Caspase regulation of autophagy in Drosophila melanogaster

Resource type
Thesis type
(Thesis) Ph.D.
Date created
2013-04-08
Authors/Contributors
Abstract
Autophagy is an evolutionary conserved process whereby intracellular components are sequestered and delivered to lysosomes for degradation. Autophagy acts as a cell survival mechanism in response to stress, such as starvation, and also engages in a complex relationship with apoptosis. Understanding the crosstalk between autophagy and apoptosis is important, as it plays a critical role in the balance between survival and death, and has important implications in both normal development and human diseases. To better understand the crosstalk between autophagy and apoptosis, I examined the role of the Drosophila melanogaster effector caspase Dcp-1 in starvation-induced autophagy during mid-oogenesis. I confirmed that Dcp-1 positively regulates starvation-induced autophagic flux in degenerating mid-stage egg chambers, and does so in a catalytically dependent manner. Dcp-1 candidate interactors/substrates, identified previously, were analyzed using in vitro autophagy assays to elucidate potential mechanisms related to Dcp-1-mediated autophagy. I identified 13 novel Dcp-1-associated regulators of starvation-induced autophagy, including the chloride intracellular channel protein Clic, the heat shock protein Hsp83, and the mitochondrial protein SesB. In vivo analyses revealed that Clic and Hsp83 act as negative regulators of autophagic flux following starvation during Drosophila oogenesis. Further investigation into the possible mitochondrial-related role of Dcp-1 in autophagy revealed that Dcp-1 partially localizes within the mitochondria where it functions to regulate mitochondrial network morphology and ATP levels, demonstrated both in vitro and in vivo during mid-oogenesis. Moreover, I found that the pro-form of Dcp-1 interacts with the adenine nucleotide translocase SesB, and as such, Dcp-1 does not cleave SesB but rather affects its stability. In addition, I identified SesB as a novel negative regulator of autophagic flux during mid-oogenesis. Depletion of ATP or reduction of SesB levels rescued the autophagic defect in Dcp-1 loss-of-function flies, and genetic interaction studies revealed that SesB acts downstream of Dcp-1 in the regulation of autophagy. In conclusion, I found that non-apoptotic caspase activity is an important molecular mechanism underlying autophagy regulation and mitochondrial physiology in vivo, and have provided a foundation for further analyses involving Dcp-1-associated regulators of starvation-induced autophagy.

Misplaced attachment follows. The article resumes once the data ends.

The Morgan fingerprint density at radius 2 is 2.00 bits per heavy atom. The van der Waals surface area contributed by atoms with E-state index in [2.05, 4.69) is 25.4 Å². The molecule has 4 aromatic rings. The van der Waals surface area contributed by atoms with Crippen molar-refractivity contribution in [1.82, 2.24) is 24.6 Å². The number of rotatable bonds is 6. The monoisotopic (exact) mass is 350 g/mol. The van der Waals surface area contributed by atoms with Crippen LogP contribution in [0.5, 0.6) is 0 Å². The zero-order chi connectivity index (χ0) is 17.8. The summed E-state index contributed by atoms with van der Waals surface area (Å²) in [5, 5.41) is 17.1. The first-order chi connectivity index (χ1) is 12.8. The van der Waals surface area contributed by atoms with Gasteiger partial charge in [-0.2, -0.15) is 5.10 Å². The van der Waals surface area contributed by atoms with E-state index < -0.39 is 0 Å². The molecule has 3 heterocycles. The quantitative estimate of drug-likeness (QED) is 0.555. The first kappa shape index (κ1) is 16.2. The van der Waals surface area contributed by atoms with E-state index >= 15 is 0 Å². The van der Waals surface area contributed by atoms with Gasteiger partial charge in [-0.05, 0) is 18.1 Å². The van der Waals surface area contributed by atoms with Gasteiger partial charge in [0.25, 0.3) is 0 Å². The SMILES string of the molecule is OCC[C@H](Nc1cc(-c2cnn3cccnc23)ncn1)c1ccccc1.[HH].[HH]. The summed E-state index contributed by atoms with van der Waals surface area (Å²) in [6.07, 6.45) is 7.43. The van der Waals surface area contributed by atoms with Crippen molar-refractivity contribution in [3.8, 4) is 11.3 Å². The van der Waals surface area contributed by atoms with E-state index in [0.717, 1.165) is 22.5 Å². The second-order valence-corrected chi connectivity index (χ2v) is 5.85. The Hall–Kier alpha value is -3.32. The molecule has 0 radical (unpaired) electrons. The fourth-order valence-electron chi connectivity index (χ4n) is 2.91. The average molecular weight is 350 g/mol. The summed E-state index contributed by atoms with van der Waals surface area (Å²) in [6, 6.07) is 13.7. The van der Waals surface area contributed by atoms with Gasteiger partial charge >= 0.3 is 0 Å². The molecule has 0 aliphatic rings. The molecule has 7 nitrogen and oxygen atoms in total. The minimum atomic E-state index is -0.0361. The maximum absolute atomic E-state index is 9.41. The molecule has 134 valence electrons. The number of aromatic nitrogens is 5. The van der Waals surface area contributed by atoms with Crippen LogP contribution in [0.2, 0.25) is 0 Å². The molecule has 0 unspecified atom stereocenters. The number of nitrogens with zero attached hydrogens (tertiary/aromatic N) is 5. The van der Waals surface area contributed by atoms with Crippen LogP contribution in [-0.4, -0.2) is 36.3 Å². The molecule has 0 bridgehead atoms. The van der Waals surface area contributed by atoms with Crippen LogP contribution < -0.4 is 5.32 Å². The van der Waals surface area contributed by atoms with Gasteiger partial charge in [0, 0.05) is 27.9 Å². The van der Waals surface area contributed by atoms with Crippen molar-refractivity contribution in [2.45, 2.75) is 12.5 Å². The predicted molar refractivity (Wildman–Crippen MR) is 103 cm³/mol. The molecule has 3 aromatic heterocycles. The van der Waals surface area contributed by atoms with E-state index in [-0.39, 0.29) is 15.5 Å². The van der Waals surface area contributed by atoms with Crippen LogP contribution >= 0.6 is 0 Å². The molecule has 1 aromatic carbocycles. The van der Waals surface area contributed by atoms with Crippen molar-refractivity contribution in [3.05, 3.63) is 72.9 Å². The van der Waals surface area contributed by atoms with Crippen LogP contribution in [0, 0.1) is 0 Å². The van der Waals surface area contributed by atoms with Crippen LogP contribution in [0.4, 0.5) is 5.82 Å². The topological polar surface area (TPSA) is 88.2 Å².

Document
Identifier
etd7741
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Scholarly level
Supervisor or Senior Supervisor
Thesis advisor: Gorski, Sharon
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etd7741_LDeVorkin.pdf 6.15 MB